8 R5-D4              Tatooine  Droid  
 9 Biggs Darklighter  Tatooine  Human  
10 Obi-Wan Kenobi     Stewjon   Human  
# … with 77 more rows
# A tibble: 87 x 4
# Groups:   homeworld [49]
   name                mass homeworld  rank
   <chr>              <dbl> <chr>     <int>
 1 Luke Skywalker        77 Tatooine      5
 2 C-3PO                 75 Tatooine      6
 3 R2-D2                 32 Naboo         6
 4 Darth Vader          136 Tatooine      1
 5 Leia Organa           49 Alderaan      2
 6 Owen Lars            120 Tatooine      2
 7 Beru Whitesun lars    75 Tatooine      6
 8 R5-D4                 32 Tatooine      8
 9 Biggs Darklighter     84 Tatooine      3
10 Obi-Wan Kenobi        77 Stewjon       1
# … with 77 more rows
# A tibble: 1 x 3
      x     y     z
  <dbl> <dbl> <dbl>
1     1     2     3
# A tibble: 1 x 3
      z     x     y
  <dbl> <dbl> <dbl>
1     3     1     2
# A tibble: 1 x 3
      x     z     y
  <dbl> <dbl> <dbl>
1     1     3     2
# A tibble: 1 x 5
      x     y a     b         z
  <dbl> <dbl> <chr> <chr> <dbl>
1     1     2 a     b         3
# A tibble: 1 x 3
      x     y     z
  <dbl> <dbl> <dbl>
1     1     2     3
# A tibble: 1 x 3
  a     b         z
  <chr> <chr> <dbl>
1 a     b         3
# A tibble: 1 x 1
      z
  <dbl>
1     3
# A tibble: 87 x 4
   name                mass species mass_norm
   <chr>              <dbl> <chr>       <dbl>
 1 Luke Skywalker        77 Human       0.791
 2 C-3PO                 75 Droid       0.771
 3 R2-D2                 32 Droid       0.329
 4 Darth Vader          136 Human       1.40 
 5 Leia Organa           49 Human       0.504
 6 Owen Lars            120 Human       1.23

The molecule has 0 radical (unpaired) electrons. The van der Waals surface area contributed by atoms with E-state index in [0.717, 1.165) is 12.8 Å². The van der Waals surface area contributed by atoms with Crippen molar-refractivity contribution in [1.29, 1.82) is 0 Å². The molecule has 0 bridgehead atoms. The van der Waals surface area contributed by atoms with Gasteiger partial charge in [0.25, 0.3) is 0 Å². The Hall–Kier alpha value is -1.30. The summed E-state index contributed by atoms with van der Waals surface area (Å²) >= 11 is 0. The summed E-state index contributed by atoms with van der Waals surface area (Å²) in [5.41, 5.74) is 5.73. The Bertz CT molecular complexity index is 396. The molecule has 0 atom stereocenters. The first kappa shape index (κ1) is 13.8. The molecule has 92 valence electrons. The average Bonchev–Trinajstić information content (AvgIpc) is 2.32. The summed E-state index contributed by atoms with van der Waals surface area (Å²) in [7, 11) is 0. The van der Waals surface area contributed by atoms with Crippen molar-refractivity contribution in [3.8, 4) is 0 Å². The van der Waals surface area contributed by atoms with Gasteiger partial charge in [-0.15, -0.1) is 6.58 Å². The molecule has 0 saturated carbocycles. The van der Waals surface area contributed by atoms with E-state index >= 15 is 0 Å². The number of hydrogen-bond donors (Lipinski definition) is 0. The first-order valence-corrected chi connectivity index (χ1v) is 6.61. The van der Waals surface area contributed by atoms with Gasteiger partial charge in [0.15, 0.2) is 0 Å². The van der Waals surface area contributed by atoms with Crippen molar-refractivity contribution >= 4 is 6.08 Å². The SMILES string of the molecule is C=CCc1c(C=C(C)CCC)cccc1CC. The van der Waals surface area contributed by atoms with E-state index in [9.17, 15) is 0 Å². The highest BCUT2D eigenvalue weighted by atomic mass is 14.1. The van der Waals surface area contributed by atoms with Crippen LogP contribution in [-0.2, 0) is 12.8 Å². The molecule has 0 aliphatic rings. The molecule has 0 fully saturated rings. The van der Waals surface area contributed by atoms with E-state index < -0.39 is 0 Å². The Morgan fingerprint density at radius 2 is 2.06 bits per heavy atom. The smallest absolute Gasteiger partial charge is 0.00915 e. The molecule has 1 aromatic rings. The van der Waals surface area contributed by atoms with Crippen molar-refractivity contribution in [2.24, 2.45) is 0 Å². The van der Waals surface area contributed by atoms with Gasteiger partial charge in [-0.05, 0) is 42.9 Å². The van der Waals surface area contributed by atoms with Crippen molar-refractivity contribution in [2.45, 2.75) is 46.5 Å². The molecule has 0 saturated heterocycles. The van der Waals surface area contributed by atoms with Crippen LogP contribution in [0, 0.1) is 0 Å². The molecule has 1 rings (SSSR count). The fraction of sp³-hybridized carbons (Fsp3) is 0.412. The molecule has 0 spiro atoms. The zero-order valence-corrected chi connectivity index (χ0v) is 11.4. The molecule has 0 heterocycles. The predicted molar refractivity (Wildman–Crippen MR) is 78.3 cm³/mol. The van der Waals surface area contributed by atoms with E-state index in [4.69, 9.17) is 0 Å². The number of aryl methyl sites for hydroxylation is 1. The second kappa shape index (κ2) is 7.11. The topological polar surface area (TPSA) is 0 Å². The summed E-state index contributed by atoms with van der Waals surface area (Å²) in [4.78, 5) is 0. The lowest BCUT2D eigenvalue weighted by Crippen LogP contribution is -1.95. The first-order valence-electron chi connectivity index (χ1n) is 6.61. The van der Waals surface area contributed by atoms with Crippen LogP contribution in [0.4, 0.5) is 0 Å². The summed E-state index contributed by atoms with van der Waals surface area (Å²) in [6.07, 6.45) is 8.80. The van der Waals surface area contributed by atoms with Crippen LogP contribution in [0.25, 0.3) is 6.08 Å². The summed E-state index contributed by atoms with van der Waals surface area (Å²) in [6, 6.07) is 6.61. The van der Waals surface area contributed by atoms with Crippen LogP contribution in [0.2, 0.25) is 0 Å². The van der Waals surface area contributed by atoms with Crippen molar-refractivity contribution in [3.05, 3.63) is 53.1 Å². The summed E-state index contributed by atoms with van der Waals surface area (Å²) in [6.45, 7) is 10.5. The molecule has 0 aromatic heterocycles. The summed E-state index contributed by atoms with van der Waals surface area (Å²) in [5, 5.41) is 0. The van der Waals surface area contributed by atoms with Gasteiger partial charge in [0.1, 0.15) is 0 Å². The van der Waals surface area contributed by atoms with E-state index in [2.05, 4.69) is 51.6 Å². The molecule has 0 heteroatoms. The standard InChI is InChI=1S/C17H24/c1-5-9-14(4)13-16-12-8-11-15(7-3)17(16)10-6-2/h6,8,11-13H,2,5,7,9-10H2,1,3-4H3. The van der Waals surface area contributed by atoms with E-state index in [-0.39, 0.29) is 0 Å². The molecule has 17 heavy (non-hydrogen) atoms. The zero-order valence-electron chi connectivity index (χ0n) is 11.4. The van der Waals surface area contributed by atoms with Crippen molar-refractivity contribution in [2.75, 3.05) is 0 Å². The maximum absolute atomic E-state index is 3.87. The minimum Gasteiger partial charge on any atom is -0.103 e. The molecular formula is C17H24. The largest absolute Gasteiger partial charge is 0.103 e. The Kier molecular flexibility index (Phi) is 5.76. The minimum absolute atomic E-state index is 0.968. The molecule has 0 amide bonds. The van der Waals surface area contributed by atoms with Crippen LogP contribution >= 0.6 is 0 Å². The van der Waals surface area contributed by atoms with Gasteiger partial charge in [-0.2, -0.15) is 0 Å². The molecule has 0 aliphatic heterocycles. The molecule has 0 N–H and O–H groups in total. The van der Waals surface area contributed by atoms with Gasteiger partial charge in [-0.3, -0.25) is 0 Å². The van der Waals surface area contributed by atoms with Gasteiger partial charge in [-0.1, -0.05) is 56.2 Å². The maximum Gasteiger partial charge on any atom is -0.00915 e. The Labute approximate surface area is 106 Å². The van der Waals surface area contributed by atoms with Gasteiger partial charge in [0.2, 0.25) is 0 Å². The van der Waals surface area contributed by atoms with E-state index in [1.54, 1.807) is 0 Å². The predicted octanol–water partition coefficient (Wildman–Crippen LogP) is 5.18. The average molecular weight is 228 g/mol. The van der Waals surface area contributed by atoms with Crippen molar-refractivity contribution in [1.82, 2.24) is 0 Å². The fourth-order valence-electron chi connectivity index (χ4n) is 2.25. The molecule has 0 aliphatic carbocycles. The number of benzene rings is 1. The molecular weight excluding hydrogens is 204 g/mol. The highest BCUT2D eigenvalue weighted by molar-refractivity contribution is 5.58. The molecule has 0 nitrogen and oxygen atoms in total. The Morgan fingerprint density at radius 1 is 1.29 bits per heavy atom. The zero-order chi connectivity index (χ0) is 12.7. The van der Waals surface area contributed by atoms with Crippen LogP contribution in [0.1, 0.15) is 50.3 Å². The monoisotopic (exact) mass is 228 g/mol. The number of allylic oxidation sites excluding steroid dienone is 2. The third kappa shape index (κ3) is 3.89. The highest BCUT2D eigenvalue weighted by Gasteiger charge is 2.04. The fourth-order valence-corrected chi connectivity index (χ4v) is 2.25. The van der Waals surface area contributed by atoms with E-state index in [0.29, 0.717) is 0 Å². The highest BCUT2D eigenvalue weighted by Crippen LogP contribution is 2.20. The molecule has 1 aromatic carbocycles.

7 Beru Whitesun lars    75 Human       0.771
 8 R5-D4                 32 Droid       0.329
 9 Biggs Darklighter     84 Human       0.863
10 Obi-Wan Kenobi        77 Human       0.791
# … with 77 more rows
# A tibble: 87 x 4
# Groups:   species [38]
   name                mass species mass_norm
   <chr>              <dbl> <chr>       <dbl>
 1 Luke Skywalker        77 Human       0.930
 2 C-3PO                 75 Droid       1.08 
 3 R2-D2                 32 Droid       0.459
 4 Darth Vader          136 Human       1.64 
 5 Leia Organa           49 Human       0.592
 6 Owen Lars            120 Human       1.45 
 7 Beru Whitesun lars    75 Human       0.906
 8 R5-D4                 32 Droid       0.459
 9 Biggs Darklighter     84 Human       1.01 
10 Obi-Wan Kenobi        77 Human       0.930
# … with 77 more rows
# A tibble: 87 x 15
   name  height  mass hair_color skin_color eye_color birth_year sex   gender
   <chr>  <int> <dbl> <chr>      <chr>      <chr>          <dbl> <chr> <chr> 
 1 Luke172    77 blond      fair       blue            19   male  mascu2 C-3PO    167    75 <NA>       gold       yellow         112   none  mascu3 R2-D2     96    32 <NA>       white, blred             33   none  mascu4 Dart202   136 none       white      yellow          41.9 male  mascu5 Leia150    49 brown      light      brown           19   femafemin6 Owen178   120 brown, grlight      blue            52   male  mascu7 Beru165    75 brown      light      blue            47   femafemin8 R5-D4     97    32 <NA>       white, red red             NA   none  mascu9 Bigg183    84 black      light      brown           24   male  mascu10 Obi-182    77 auburn, wfair       blue-gray       57   male  mascu# … with 77 more rows, and 6 more variables: homeworld <chr>, species <chr>,
#   films <list>, vehicles <list>, starships <list>, prod <dbl>

dplyr documentation built on June 19, 2021, 1:07 a.m.